The grocer’s yacht
It’s strange but true: sailing on a famous boat can make you feel like Paul McCartney. Over the past five decades, the ex-Beatle has developed a cool persona to deal with the constant attention of adoring fans: he acts calm, smiles faintly to acknowledge the crowds, and carries steadily on his way. Inside, he’s obviously thinking, “Wow, I’m Paul McCartney! How cool is that?” But he keeps that to himself. So it was sailing down Portsmouth Harbour toward The Solent on LIVELY LADY. Every few seconds other boats would pass by and their crews would point, wave, and give their thumbs-up to show their unbridled delight. We would smile back and wave modestly, acknowledging their attention while not encouraging any further interaction. Inside, I was thinking, “Wow, I’m sailing on one of the most famous yachts on the planet! How cool is that?” But I kept that to myself.
For make no mistake, 50 years after her historic circumnavigation, LIVELY LADY is still recognized all over the world.
“When we were in Canada, we had people knocking on the deck at three in the morning to look at her,” says Steve Mason, who co-skippered the yacht during her 2006–08 circumnavigation. “When word got out that you could actually go down below, everyone wanted to come on board.”
Yet, over the years, LIVELY LADY’s fate often seems to have been overshadowed by that of her more affluent compatriot: Francis Chichester’s yacht GIPSY MOTH IV. Indeed, the man who made her famous, Alec Rose, is sometimes referred to as the “common man’s Chichester,” or the “DIY Chichester.” It’s a connection Mason doesn’t seem to enjoy.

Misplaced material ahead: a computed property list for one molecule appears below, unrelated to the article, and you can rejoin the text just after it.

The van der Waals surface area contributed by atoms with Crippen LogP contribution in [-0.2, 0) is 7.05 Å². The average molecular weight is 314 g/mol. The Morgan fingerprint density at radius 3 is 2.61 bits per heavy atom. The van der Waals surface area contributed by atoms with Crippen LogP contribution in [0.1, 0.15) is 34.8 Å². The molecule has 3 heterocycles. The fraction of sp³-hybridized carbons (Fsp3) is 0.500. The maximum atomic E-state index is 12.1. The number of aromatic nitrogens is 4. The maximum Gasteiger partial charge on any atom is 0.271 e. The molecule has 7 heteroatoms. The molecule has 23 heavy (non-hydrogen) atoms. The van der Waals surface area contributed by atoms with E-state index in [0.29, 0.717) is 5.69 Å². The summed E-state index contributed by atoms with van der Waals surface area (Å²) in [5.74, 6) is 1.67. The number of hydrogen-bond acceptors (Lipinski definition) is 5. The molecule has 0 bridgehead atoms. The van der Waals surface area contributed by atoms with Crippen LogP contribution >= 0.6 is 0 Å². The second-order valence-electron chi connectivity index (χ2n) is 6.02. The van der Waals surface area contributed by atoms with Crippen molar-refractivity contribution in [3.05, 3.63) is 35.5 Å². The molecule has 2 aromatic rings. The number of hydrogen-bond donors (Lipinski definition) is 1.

“We call him [Chichester] ‘the other one.’ Even though he did it first, he got sponsorship and had a new boat specially built for the voyage. But Alec and Robin [Knox-Johnston] did it with the money in their pocket, and that’s the difference.”
Which gets to the heart of why LIVELY LADY was and is so popular, both then and now.
Alec Rose was brought up in the English town of Canterbury, Kent, and had no previous family connection with the sea. He became interested in sailing through reading seafaring books and serving in the Royal Navy during World War II. At war’s end he bought a fruit-selling business in Kent but, as he wrote in his book My LIVELY LADY, was “still desperately keen on sailing and read all the accounts of lone voyagers.” He eventually bought an old German ship’s lifeboat, which he converted and, after separating with his first wife, cruised singlehanded as far afield as Amsterdam and the Frisian Islands.